The Maturation of the Social SMB
To address the perpetually challenging areas of customer acquisition, revenue growth, and sustained profitability, small businesses are turning to social tools and strategies in growing numbers. In the June 2012 "SMB Social Business Study," conducted by CRM Essentials and SMB Group, 53 percent of the 431 small business respondents (representing companies consisting of one to 100 employees) said their companies use social media to engage customers, up from 44 percent last year. While this increase is impressive, all of the growth comes from companies that describe their social media usage as informal in nature, whereas the percentage of respondents from strategic social users remained the same. Nonetheless, the study found significantly higher benefits for those implementing a more systematic approach.
Connecting the Dots
The value of a strategic approach becomes very apparent from a year-over-year perspective. In 2011, 11 percent of strategic users surveyed said they were very satisfied with the impact their social activities had on Web site traffic, while 9 percent were very satisfied with the impact on lead/sales generation. In 2012, those numbers were 26 percent and 22 percent, respectively, marking year-over-year increases of 137 percent and 144 percent. Five percent of informal social users were very satisfied with lead/sales generation in 2012, the same as in 2011. Informal users very satisfied with the impact on Web site traffic increased slightly, from 3 percent in 2011 to 5 percent in 2012.
The dramatic increase in satisfaction from strategic users may explain the perceived value of social tools. Compared to informal users, those deploying a more strategic approach were:
- 3.5 times more likely to be very satisfied with Twitter;
- 2.2 times more likely to be very satisfied with engagement on Facebook; and
- 2.5 times more likely to be very satisfied with LinkedIn.
And though Pinterest is still in its early days, strategic users are 5.6 times more likely to be very satisfied with it than informal users.
As a result of their efforts, strategic users are five times more likely to be very satisfied with generating traffic to their site, and more than four times as likely to feel very positive about generating sales leads.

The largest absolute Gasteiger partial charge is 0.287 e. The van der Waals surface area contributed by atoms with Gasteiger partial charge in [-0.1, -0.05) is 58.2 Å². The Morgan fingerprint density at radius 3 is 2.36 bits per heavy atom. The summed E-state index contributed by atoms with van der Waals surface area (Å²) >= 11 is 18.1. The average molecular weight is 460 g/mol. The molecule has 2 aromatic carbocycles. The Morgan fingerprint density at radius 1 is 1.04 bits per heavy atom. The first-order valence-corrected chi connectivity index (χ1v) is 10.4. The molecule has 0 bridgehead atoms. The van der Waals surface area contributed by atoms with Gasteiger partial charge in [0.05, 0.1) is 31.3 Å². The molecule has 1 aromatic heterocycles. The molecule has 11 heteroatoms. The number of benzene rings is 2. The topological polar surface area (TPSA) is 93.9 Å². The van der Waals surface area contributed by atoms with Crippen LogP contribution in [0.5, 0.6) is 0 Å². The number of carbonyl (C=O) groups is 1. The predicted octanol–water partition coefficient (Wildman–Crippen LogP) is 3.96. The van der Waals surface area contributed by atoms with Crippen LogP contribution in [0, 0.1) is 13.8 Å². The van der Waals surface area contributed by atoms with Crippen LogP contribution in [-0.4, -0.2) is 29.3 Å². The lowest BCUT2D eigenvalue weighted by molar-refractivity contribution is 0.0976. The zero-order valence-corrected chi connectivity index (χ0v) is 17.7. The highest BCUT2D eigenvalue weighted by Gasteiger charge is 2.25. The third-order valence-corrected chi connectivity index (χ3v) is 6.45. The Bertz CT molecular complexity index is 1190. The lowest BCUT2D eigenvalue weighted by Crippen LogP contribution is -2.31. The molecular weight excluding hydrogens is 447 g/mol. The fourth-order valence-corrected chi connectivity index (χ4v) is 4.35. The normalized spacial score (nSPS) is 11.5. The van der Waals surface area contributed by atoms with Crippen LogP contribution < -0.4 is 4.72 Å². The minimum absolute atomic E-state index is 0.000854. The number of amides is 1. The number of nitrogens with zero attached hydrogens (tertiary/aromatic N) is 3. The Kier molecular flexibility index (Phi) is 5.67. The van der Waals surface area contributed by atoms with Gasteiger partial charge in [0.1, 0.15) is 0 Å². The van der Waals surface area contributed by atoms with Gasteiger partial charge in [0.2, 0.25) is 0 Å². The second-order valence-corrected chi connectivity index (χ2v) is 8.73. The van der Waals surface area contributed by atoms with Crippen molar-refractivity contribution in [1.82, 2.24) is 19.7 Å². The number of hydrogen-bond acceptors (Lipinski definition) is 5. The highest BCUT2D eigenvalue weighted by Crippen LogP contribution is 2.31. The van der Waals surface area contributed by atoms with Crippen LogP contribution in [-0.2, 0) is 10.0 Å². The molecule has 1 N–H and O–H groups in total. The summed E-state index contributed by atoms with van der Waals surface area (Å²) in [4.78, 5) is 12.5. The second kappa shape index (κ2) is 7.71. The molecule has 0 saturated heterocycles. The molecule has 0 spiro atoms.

Integration and Expansion
This year's study found that 53 percent of all respondents view the need to integrate traditional marketing, sales, and customer service with social media tools as being at least somewhat important. Many strategic and informal users work at companies that have already begun this process. Marketing integration is the top functional area for strategic and informal users—49 percent and 39 percent of these firms, respectively, have integrated their marketing processes with social tools.
When it comes to connecting social with product development, strategic users hold a major advantage. They are 3.5 times more likely to have already integrated these areas than informal users (28 percent versus 8 percent). This coincides with strategic users having a 50 percent higher level of satisfaction with social efforts than informal users in this area. And with many new product ideas coming from social interactions with customers, it's no surprise strategic users are four times more likely to be very satisfied with bringing the voice of the customer into their organization than informal users.
The Journey Continues
There are many interesting nuggets of information coming out of this year's study. The level of social engagement with customers is growing, and companies are more open to experimentation. Just seeing how Pinterest has jumped into the activity stream of many users so quickly is a great example of this.
Companies that get to the strategic level of social usage are able to integrate social more deeply into the overall organization, and are rewarded with higher levels of impact and satisfaction in addressing important business challenges. They are able to better determine what's important to their customers as they leverage social not just to push out promotional material, but to have collaborative interactions with customers and prospects—allowing them to gain valuable insights and solidify long-lasting relationships.
Brent Leary is cofounder of CRM Essentials, an Atlanta-based CRM advisory firm focused on small and midsized businesses. He is also the author of Barack 2.0: Social Media Lessons for Small Businesses.
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